We live in a region that continues to experience dramatic change. If one scours the business media one would think this change is all about commercial and financial ''growth''. However, to obsess about ''change'' in purely commercial terms is to miss the point: the financial and commercial gains are an outcome of complex political, social and cultural shifts in this part of the world.
And yet from a brand perspective, many service organisations fling themselves at the pillar of this growing wealth, and instead of looking at the cause of it, they fixate on the outcome. They assume those who are increasingly wealthy desire service brands that reflect their new-found status, achievements and financial success.
Much of the marketing output from luxury hotel brands, for example, assumes those who are successful yearn for a brand that mirrors their own success: catch-phrases such as ''for those who have achieved more in life'', ''for the discerning customer'' and ''for the elite few'' abound in Asia.
It's as though those who market their brands in such a way interpret the change that continues to unfold in this part of the world as ''better, richer, more''.
Brands have never really been about ''better'' though. Brands are about being different. So in order to create brands that are different, we need get away from all the traditional one-size-fits-all luxury hospitality model. Instead of continuing to adopt a 19th-century European-based approach to service (top hats, waistcoats, bellboys, the concierge, the matre d'htel and the rest), we need to create brands that respond to the unmet needs of those who comprise the changing guest base of hospitality brands in Asia.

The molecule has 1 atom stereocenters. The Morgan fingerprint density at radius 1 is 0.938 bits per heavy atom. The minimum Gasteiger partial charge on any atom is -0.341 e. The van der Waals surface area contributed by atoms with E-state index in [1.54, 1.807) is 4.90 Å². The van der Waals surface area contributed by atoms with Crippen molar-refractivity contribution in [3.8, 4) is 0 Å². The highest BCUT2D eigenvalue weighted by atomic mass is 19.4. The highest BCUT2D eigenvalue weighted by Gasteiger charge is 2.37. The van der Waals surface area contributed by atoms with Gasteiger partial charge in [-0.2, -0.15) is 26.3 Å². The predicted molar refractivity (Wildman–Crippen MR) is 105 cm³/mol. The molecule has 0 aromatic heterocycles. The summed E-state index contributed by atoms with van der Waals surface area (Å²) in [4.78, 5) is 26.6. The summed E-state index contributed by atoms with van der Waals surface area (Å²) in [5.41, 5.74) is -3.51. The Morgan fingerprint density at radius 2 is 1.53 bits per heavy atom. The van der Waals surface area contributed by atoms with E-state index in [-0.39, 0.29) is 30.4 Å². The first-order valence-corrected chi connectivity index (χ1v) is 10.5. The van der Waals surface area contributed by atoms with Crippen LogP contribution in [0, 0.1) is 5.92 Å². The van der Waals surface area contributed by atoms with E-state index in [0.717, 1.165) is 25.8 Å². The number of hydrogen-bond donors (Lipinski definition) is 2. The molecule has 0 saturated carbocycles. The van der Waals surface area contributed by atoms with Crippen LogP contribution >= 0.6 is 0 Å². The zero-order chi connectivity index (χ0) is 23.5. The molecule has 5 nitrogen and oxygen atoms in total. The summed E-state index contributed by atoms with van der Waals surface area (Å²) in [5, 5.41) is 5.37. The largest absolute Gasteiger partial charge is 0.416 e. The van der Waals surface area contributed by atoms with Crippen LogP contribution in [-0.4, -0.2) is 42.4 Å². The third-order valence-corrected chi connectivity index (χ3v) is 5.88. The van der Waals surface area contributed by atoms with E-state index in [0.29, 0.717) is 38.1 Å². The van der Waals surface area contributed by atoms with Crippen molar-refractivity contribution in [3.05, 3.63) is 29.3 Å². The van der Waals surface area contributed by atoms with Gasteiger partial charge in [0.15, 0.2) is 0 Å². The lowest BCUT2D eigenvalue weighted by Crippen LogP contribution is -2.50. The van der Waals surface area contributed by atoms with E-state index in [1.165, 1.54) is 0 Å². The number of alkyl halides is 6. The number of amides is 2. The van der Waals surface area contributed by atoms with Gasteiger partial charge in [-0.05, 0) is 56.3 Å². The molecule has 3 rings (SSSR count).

Let's look at China for a moment. Eighty percent of the wealth in China is created and owned by those who are in their mid-40s or younger. They have grown up in an era of constant change. They do not know what ''predictable'' is. Many of them are creative, entrepreneurial risk-takers who are nonetheless down-to-earth and street-wise. Compare these folks to many of the hospitality brands that target them and there is, in too many cases, an obvious disconnect. The mainstream of luxury hotel brands in Asia remains a variously lavish, grand and opulent theatre stage.
That there are exceptions is undeniable. The Upper House in Hong Kong, which has avoided the contrived posturing of many boutique brands and the regal splendour of the grand hotels, is a fine example, as are The Westin in the financial district in Beijing, which has a refreshingly unstuffy sparkle, and the simple, contemporary elegance of The Puli in Shanghai. But far too much of what is on offer to those who can afford it is predictable, elitist nonsense.